Since more than a decade Norway has been the leading country in the market take-up of battery electric vehicles. Today, Norway has by far the highest per capita fleet of plug-in electric passenger vehicles (PEV) worldwide. In 2012, battery electric vehicles (BEV) in the passenger car segment (M1) had a market share of total registrations of only 0.1% in the EU 27 [7]. At the same time the market share in Norway was 3.1% [8]. Until 2021, BEV market shares of sales increased to 9.0% in the EU 27 and 64.5% in Norway. In 2022, the market share in Norway increased further to 79.3% while in the EU 27 it increased to 12.1%. These market shares resulted in a BEV fleet percentage of the total passenger car fleet (M1) of about 0.01% in EU 27 in 2012 and 1.2% in 2022. At the same points in time about 0.27% and 16.8% of the Norwegian passenger car fleet were BEVs. The market share of plug-in hybrid electric vehicles (PHEV) in the EU 27 exceeded that of BEVs in the years 2013, 2015 and 2016 and reached 9.5% in 2022 [7]. In Norway, the PHEV market share sharply dropped from 21.7% in 2021 to 9.1% in 2022 [8]. In 2022 PHEV fleet shares reached a level of 1.1% in EU 27 and 6.1% in Norway. The combined PEV market share in 2022 was about 21.6% in EU 27 and 88.6% in Norway. In 2022 the combined PEV fleet share in Norway was 22.9%, which is about ten times higher than in the EU 27 with 2.3%.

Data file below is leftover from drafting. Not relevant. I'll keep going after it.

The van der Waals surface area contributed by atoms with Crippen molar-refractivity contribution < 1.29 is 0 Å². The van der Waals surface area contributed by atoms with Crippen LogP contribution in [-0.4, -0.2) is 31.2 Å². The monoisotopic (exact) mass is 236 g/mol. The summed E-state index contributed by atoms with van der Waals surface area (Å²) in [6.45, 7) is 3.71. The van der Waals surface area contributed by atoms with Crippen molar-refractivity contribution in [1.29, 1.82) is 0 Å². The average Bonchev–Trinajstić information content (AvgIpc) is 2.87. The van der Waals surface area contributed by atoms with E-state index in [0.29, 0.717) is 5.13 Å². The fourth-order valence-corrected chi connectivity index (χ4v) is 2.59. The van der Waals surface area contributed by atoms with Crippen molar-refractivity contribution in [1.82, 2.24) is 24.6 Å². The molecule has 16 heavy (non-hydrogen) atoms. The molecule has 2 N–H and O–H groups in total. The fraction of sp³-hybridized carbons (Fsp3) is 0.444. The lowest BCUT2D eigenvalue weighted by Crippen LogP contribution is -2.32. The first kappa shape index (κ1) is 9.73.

Part of the successful market take-up of PEVs in Norway is due to wide ranging tax exemptions including even an exemption from value added tax. With the increasing market share and fleet size, it became clear that these tax exemptions are fiscally not sustainable in the long run. The increasing share of PEVs on the one hand leads to losses in tax revenues which calls for an abolition of the tax exemptions. On the other hand, Norway has very ambitious goals concerning zero-emission vehicles (ZEV). In its National Transport Plan 2018–2029, the Norwegian government formulated the target of a market share of 100% ZEV for passenger cars and light van sales by 2025 [17] p. 30). This target remains unchanged in the current National Transport Plan 2022–2033 [18] p. 22). The target is a back calculation of what the Paris agreement target of a 40% reduction of national greenhouse gas emissions (GHG) means for the transport sector. Keeping BEV tax exemptions unchanged might be crucial to reach this goal. To solve this dilemma, decision makers require knowledge about the effects of different scenarios of an abolition or reduction of the tax exemptions. The contribution of this paper is, therefore, to analyse future scenarios for a truly mature ZEV market – Norway – and to combine the conflicting objectives of securing state fiscal revenues while at the same time reaching the goal of 100% ZEV sales from 2025. The objectives of the work presented here were the identification of prerequisites for replacing the sales of internal combustion engine passenger vehicles (ICEV) completely with BEVs by 2025 and the assessment of resulting short and long term consequences for public budgets. An economic modelling framework, based on the System DynamicsFootnote 1 based stock-flow model SERAPIS,Footnote 2 was used to forecast and analyse future economic and environmental impacts of a transition to ZEVs on a national and regional level, as well as the effect of different policies. The SERAPIS model is a regional aggregated discrete choice model of new passenger car acquisitions [10]. Simulation results were used to identify different tax exemption reduction and abolition paths which offer a feasible compromise between minimal effects on the development of BEV numbers and sufficient tax revenues.